Overall air quality improved in many urban centers under national COVID-19 lockdowns with less cars on the road. But does less cars on the road mean better air quality? Pollutants come from a wide range of different sources, both natural and man-made. This reality means air pollution is around us, even when there are less cars on the road.
Ozone Pollution & ‘The Weekend Effect’
Ground-level Ozone does not get emitted directly, instead, it is formed in the atmosphere from other primary pollutants in the presence of solar radiation (i.e. sun). Intuitively, you’d think any reduction in the concentration levels of primary pollutants that Ozone is created from – (Nitrogen Oxides (NOx), Volatile Organic Compounds (VOCs), and Carbon Monoxide (CO)) – would automatically result in reductions in levels of Ozone.
However, this is not always the case. It also depends on the ratio levels of Nitrogen Oxides to Volatile Organic Compounds. As NOx is a primary pollutant emitted by vehicle emissions, when there are less cars on the road, there may be less NOx in the air.
The effect of this on overall ratio levels means that some urban centers actually experience higher levels of Ozone during quiet periods such as the weekend or during a lockdown. This phenomenon has been termed by some scientists as the ‘weekend effect’.
do less cars on the road mean better air quality
During the 2020 lockdown, the city of Paris saw significantly reduced levels of NO2 in the air – however, there were still significant levels of PM2.5 detected in the area.
Some believe the use of fertilizer on crops near the city which contain ammonia (NH3) is contributing to the creation of PM2.5 in the atmosphere as a secondary pollutant.
Far Away Sources
Sometimes there are few direct sources of air pollution at a particular location, but high levels of air pollution are still detected. Air pollution presents a complex and dynamic reality, which means air pollution in your area could have originated from a different, far away location. In fact, this effect has been seen in a number of locations during their lockdown period.
For example, as Kings College London stated this week, London is due to see high levels of air pollution as a result of pollutants imported from the European mainland over the coming days.
Increased Healthcare Burden as Pollen Season Kicks In
During pollen season, allergic asthma poses a significant risk as unmanaged exposure contributes to the likelihood of a serious asthma attack. Asthma sufferers – already currently at higher risk from COVID-19 – should take particular care to keep up to date with the pollen levels and manage their symptoms if they also suffer from seasonal allergies.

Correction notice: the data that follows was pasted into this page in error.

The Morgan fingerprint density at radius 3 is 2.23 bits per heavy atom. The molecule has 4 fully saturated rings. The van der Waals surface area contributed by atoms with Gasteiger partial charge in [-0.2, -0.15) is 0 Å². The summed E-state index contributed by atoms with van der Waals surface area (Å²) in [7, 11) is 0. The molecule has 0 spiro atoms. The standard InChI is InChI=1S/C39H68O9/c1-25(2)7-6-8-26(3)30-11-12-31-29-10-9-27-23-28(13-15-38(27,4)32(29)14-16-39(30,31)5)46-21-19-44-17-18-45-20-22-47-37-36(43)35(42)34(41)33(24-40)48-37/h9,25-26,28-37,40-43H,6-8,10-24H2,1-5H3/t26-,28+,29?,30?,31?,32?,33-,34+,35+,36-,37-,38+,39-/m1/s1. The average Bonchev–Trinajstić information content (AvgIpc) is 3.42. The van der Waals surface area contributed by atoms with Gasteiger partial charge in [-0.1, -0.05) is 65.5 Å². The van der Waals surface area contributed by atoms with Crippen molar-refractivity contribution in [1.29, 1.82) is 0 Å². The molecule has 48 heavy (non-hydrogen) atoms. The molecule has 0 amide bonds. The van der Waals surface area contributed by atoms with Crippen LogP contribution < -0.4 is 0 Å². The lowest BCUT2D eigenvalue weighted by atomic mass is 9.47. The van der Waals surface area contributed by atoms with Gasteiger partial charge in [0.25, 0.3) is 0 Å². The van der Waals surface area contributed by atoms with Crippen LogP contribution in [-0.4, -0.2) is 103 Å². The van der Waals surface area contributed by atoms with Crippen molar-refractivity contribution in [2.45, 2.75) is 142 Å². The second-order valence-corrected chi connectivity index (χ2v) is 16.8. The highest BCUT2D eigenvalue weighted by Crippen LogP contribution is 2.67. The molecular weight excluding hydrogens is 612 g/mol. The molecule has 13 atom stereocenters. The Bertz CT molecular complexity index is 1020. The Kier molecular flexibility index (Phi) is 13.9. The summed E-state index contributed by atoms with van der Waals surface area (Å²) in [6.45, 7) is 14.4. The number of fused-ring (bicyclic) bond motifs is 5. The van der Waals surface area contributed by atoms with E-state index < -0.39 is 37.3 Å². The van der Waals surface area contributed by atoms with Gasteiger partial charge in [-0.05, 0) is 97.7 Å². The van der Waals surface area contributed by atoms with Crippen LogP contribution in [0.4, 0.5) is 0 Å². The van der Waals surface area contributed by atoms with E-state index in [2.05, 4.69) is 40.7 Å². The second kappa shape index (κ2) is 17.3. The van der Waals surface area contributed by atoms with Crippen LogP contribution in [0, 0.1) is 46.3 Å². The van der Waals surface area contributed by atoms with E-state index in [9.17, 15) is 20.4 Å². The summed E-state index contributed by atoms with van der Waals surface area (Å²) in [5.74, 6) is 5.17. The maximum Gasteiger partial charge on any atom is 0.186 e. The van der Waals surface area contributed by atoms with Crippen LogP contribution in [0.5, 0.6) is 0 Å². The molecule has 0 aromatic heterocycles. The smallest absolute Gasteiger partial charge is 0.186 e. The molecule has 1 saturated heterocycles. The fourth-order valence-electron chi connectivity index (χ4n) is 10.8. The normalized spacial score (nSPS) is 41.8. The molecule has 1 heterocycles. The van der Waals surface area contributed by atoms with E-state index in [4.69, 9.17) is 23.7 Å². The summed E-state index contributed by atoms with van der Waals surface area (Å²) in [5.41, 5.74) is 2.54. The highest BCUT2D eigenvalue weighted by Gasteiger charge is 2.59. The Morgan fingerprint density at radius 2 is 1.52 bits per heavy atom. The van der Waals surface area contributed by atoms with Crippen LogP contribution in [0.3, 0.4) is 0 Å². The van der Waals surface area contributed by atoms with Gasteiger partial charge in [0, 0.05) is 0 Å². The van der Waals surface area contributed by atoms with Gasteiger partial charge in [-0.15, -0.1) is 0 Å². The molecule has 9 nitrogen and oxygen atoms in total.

Allergy season also risks placing additional strain on already burdened healthcare systems – across the US and UK, there have been reports of people confusing allergy symptoms with early COVID-19 symptoms, filling up waiting rooms and placing more demand on testing.
One family physician in South Texas stated that
“Patients who mistakenly believe they have the virus are a significant problem due to limited resources for testing and treatment of COVID-19, especially as the virus continues to spread”
Officials say No to Barbecues
In 2020, the dangers posed by smoke inhalation prompted some policy makers in the UK to advise residents against lighting bonfires or barbecues out of respect for their more vulnerable neighbors.
As temperatures increased, there was of course the increased seasonal risk of wildfires and smoke-related pollution. As parts of the world move into their seasonal fire seasons, it’s likely they’ll face a number of logistical questions around shortages of incident management teams and keeping firefighters socially distanced.
When we wrote this piece, Ukraine was grappling with a particularly severe blaze, prompting fears that the fire could cause another nuclear disaster for residents living nearby.
Sun Comes Out to Play, Dust Won’t Go Away?
Warmer weather also means there’s less rain to wash away our common air pollutants, meaning we’re more exposed to the harmful health effects of dust storms. In general, wind can be a friend or foe, helping to move air pollution away from us or closer.
At the end of February 2020, clouds of red sand from the Sahara completely overwhelmed the Canary Islands, severely reducing visibility and prompting alerts for residents with respiratory problems to take care of.
In 2019, during Easter, the same sub-Saharan African dust reached as far as Scotland, coming down as ‘blood rain’ and leaving red deposits on everything it fell on.
For vulnerable groups and respiratory disease sufferers, in particular, it’s important to stay vigilant, even when there are less cars on the road. Air pollution continues to be a serious breathing hazard and it’s also changing around us on a regular basis. Especially during the COVID-19 pandemic, as many of us as possible should be taking steps to manage our own personal exposure through access to real-time air quality information at our location.